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Li-ion Maker fortu PowerCell GmbH Considering Michigan Plant

10 July 2009

German battery developer fortu PowerCell GmbH will soon begin a search for a west Michigan location, pending approval of state and local incentives, for a battery pack manufacturing facility, according to a statement by Michigan Governor Jennifer Granholm.

Professor Günther Hambitzer originally founded fortu in 1997 to concentrate on battery technology characterized by a high energy per unit of weight, long operational life, and avoidance of environmental concerns relative to its manufacture and disposal. After a liquidation of the company in 2002, Hambitzer revived fortu in the summer of 2003.

The fortu system consisted of a lithium-cobalt-dioxide cathode (LiCoO2), a graphite anode, and an inorganic electrolyte based on SO2. The conducting salt is lithium tetrachloroaluminate (LiAlCl4).

In a 2006 paper in the Journal of Applied Electrochemistry, fortu researchers described their efforts in developing the rechargeable lithium battery based on a novel safety concept.

The cell needs no complicated charge/discharge control mechanisms, because there are no safety risks which can arise during cycling, overcharging or deep discharging. Stable cell behaviour is ensured by a new system based on an inorganic electrolyte.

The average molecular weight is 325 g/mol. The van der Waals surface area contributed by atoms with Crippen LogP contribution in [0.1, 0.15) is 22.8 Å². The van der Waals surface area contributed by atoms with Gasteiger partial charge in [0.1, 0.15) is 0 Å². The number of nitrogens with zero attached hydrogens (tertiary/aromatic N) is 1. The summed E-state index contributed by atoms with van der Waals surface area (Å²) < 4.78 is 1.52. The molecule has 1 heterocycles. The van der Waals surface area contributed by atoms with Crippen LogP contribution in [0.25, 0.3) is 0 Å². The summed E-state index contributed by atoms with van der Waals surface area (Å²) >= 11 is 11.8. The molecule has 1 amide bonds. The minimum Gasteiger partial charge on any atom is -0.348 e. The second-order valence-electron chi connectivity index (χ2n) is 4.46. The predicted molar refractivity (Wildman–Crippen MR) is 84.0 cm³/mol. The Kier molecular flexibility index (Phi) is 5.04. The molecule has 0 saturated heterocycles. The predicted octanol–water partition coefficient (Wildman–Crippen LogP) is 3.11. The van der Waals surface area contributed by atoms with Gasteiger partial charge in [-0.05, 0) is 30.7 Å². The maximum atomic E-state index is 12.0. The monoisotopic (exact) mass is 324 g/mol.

To get better electrical properties we have developed a purification method for the components of the battery cell. The system also allows a higher deintercalation state of the positive electrode to be reached than is possible with standard lithium-ion cells.

—Zinck et al. (2006)

The purification process for removing lithium hydroxide (a source of instability) from the cathode resulted in no significant change in either capacity or internal resistance in the cells when cycled. Up to 70% of the theoretical capacity of electrodes which have been purified in this way can be used without any negative effects being observed, according to fortu.

The company has identified several potential market areas, including vehicle, battery back-up systems for cell phone transmitters, power-generation plants and niche recreational vehicles.

The governor made the announcement after returning from a 48-hour investment mission to Germany and Belgium. While in Belgium, Granholm met with Hansen Transmissions, the world’s second-largest producer of wind energy gearboxes, to pitch Michigan as a possible location for the company’s service and repair facility.

Granholm’s previous investment missions to Germany, Austria, Japan, Sweden, and the Middle East resulted in 45 companies announcing more than $955.8 million in new investment and nearly 11,000 jobs created and retained. Officials from the Michigan Economic Development Corporation (MEDC) and NextEnergy also accompanied Granholm on the mission.

Resources

  • L. Zinck et al. (2006) Purification process for an inorganic rechargeable lithium battery and new safety. Journal of Applied Electrochemistry 36:1291–1295 doi: 10.1007/s10800-006-9184-1

  • fortu PowerCell GmbH (HBS 9-805-159)

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